I can see, perhaps, republishing SUCCESSFUL TELEVISION WRITING through iUniverse/Authors Guild when it goes out-of-print.

  3. The instances are few but valid in nonfiction. Mine are, but still I would opt out for my nonfiction work now. I want readers and there won’t be any using iU or the like. Novels never.

  4. Hmmm, so if someone has a book about an obscure, non-fiction subject (as a friend of mine who’s fascinated with Japan does) and wanted to self-publish is, which SP would you recommend? Is IUniverse the best of the SP’s or POD’s? If she’s gonna self-publish, I’d at least like to steer her toward the better choice . . .

  5. I think lulu is the better option now. It costs nothing, save the ISBN, and the pricing winds up being comptetative with iU which has the lowest prices. Aside from that iU is the flagship of the POD vanity presses, but the prices are still climbing. You’ll never make back the fee from any of these companies.

  6. Also self-publishing means you do everything yourself. That may be “vanity” to some, but it’s very different from hiring a vanity press outright. Of course it’s also more expensive as is any home business.

    Last year Tony Liddicoat sacked ‘authorhouse publishing company’ who he had paid handsomely for publishing his book, “Five Bells ” ~ Job Done. A Divers Story. During his association with them he published his book which became very well received and reviewed by over 25 major journals around the world. The RRP of the book was £9.90. For each book sold he received £1,88. Authorhouse kept
    the remainder,[£8. 11] This went on for over a year before he realised something must be wrong. When serious outlets asked to sell the book, they were told by ‘authorhouse’ that they had to pay the RRP, which of course meant they could not earn any money at all. He learnt about the outlets discount for new books which range between 35% and 65% of the RRP. Tony Liddicoat was informed by ‘authorhouse’ that if he wished for his books to be sold by major outlets then there was a fee payable,[approx £500 annually, for each outlet,!]]
    He could not afford to do this and continued being paid the £1,88 per copy, During this time he was lied to, his private mail was intercepted and opened and his requests for clarification to ‘authorhouse ‘ were ignored.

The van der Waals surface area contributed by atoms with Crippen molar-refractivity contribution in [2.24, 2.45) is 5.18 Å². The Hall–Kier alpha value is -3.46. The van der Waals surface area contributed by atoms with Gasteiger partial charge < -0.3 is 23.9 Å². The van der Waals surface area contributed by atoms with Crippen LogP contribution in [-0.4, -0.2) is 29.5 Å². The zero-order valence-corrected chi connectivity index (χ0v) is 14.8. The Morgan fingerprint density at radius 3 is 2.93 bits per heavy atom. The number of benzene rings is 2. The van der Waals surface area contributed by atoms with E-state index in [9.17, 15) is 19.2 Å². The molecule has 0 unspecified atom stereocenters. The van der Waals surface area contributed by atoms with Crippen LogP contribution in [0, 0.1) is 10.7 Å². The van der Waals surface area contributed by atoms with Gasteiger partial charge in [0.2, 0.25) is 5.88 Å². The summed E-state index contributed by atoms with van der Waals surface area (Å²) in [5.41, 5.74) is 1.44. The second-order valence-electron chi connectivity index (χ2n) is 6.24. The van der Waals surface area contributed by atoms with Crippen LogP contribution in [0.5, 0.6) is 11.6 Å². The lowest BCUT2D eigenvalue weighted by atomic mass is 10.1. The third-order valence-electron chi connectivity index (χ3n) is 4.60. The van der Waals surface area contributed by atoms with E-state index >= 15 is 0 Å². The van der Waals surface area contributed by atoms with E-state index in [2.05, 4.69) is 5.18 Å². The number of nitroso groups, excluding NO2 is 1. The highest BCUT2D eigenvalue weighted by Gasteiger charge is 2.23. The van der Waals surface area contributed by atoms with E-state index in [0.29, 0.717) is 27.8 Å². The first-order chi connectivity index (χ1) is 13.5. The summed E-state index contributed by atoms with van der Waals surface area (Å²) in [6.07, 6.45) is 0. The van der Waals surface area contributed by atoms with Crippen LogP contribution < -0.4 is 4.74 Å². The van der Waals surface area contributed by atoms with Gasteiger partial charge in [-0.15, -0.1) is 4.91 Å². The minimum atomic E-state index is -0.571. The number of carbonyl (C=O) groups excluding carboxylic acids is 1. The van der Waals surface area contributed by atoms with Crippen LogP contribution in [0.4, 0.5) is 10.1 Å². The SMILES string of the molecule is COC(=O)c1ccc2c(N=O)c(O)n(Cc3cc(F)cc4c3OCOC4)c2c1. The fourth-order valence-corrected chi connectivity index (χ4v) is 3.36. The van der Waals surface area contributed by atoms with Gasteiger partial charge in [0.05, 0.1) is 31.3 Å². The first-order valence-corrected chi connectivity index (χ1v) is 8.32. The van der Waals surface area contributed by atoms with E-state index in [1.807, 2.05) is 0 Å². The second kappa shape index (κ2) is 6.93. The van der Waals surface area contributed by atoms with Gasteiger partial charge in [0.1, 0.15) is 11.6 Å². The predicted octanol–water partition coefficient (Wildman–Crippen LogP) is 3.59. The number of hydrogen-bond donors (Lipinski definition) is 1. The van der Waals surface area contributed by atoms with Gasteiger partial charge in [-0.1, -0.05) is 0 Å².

He then re printed his book with a new ISBN number and published the book himself. He is now the only legal publisher of his book and has been for over a year, However even though he received assurances from ‘authorhouse’ that they would stop selling and supplying the book, his books were still being printed,
    advertised and sold without his knowledge or consent. He realised this when he received unexpected ‘royalties’ [ in itself a rarity without having to chase them] The royalties were for books sold by ‘Amazon’
    who had been given the pdf file of the book by authorhouse, to print their own copies and sell them on demand or when they wanted. [Without the Authors knowledge or permission ] The ‘royalties’ offered were the £1,88 per book. Which means that the cosy little arrangement between ‘Authorhouse’ and ‘Amazon’ where they print and sell their own copies and were quite happy to give the author £1.88 per copy and keep the remainder for themselves. Now this is against the law. When he contacted ‘authorhouse and asked what on earth is going on. he was told that it was human error and he has no cause for complaint as I had been paid the pittance of £1.88 per book.
    This information is being forwarded to the legal authorities in the UK and every blog site known, enable the unsuspecting to know just how ‘authorhouse ‘operate. It is a scam and if you multiply this by the 60,000 authors they say they have ‘published’ then it is a huge sum.